Shreya + Cole’s Final Bomb Defusing Game

Our Final Project:

Overall I am really happy with how our project came out. We went from a rough idea inspired by a VR game to a fully formulated and functioning team building game that really utilizes both the strengths of Arduino and Processing. Shreya was a great partner and we made this come together through great teamwork.

Here is our previous documentation that can show how we have come along

  1. Final Project Preliminary Idea – by Cole and Shreya
  2. Final Project Progress – by Cole and Shreya
  3. Final Project Update 2

Things added as a result of debugging:

Since we were dealing with both Arduino and Processing, if something went wrong, or wasn’t working the way we expected it, it was really hard to find out where the problem was. It could have been in the circuit, or the Arduino code, or the handshake (arising from the difference in speeds of Arduino and Processing), or the Processing code/logic. So, we used a lot of println() statements to check if the input/output was being read from the Arduino and being correctly passed on to Processing. One problem we faced was on stage 3 when you have to replicate the LED patterns. It would set the bomb off sometimes even if the pattern was correct. After racking our brain on what was incorrect in the logic of our code, we realized that the problem was with the discrepancy in the speed of Arduino and Processing (even after establishing the serial communication) and not our code. Processing wouldn’t read all buttons pressed on the Arduino every time. When we printed these out, we realized where the problem was. This resulted in the addition of a small flashing light on the Processing screen on the bottom left corner to indicate which button color was pressed and read by Processing. If that light doesn’t flash, that means the button input wasn’t read. This proved to be a very important signifier.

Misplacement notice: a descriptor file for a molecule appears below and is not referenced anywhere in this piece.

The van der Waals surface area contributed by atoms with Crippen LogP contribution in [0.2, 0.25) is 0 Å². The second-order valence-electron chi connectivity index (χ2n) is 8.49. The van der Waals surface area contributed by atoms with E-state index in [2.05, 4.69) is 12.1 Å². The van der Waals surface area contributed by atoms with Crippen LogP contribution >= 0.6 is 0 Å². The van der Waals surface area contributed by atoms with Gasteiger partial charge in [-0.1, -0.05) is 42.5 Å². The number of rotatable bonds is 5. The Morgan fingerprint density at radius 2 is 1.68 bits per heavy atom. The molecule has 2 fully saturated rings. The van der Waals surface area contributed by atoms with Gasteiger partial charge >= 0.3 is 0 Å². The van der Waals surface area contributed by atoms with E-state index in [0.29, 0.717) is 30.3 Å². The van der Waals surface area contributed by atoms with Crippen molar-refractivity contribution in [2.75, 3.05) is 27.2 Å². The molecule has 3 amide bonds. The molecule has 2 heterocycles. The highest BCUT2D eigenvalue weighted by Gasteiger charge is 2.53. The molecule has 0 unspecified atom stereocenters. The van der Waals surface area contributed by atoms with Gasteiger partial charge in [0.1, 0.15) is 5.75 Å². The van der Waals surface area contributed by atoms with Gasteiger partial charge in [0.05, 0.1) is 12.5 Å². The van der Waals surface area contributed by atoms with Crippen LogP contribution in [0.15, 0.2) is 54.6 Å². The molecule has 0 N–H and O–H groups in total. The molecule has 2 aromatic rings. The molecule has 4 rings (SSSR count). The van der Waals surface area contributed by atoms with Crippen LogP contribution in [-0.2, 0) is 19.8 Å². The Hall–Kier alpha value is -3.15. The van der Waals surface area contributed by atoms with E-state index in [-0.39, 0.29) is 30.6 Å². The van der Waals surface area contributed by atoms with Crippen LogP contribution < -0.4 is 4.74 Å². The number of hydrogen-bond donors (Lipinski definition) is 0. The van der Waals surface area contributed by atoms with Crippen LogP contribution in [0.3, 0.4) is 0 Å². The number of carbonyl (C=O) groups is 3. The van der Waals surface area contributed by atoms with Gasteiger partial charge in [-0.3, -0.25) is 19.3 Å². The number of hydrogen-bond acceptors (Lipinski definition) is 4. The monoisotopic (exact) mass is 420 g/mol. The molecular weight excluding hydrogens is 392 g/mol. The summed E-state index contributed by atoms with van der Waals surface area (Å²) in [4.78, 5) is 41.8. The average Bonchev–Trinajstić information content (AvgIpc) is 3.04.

Making it a bit harder

So, we coded our program to wait for specific inputs at each stage. But, what if a user by mistake, presses something Arduino/Processing is not waiting for at a specific stage such as a button when submit was expected? Since it is a bomb, ideally it should go off if something incorrect is done. So, to make the game harder and interesting, but not letting the bomb go off at every wrong input, giving the user a little flexibility to play around and have fun, we decided to have 2 checks. 1) Make the bomb explode if an incorrect input is given from one of the input methods the particular stage is waiting for, 2) reduce the time left by 10 seconds if an incorrect input is given from a wrong input method. In our program, you can record an input by either pressing one of the four buttons on the Arduino screen or the submit button on the Processing screen for the distance and potentiometer. If an input is expected from the Arduino button and submit button is mistakenly clicked, it reduces the time. However, if a yellow Arduino button was expected, but a red one was pressed, then the bomb goes off.

Additional Touches and User Experience

We decided to add sounds for user experience and specific feedback to the user. For example, it was essential to indicate to the user when their time was reduced. So we added a sound for this to the Processing program. Then, of course, you want to hear an explosion right when the bomb goes off? Should look real. So, we decided to add a sound to both our end screens – if you win or lose. Finally, we also have the best sound of all, the bomb being defused and the game being won!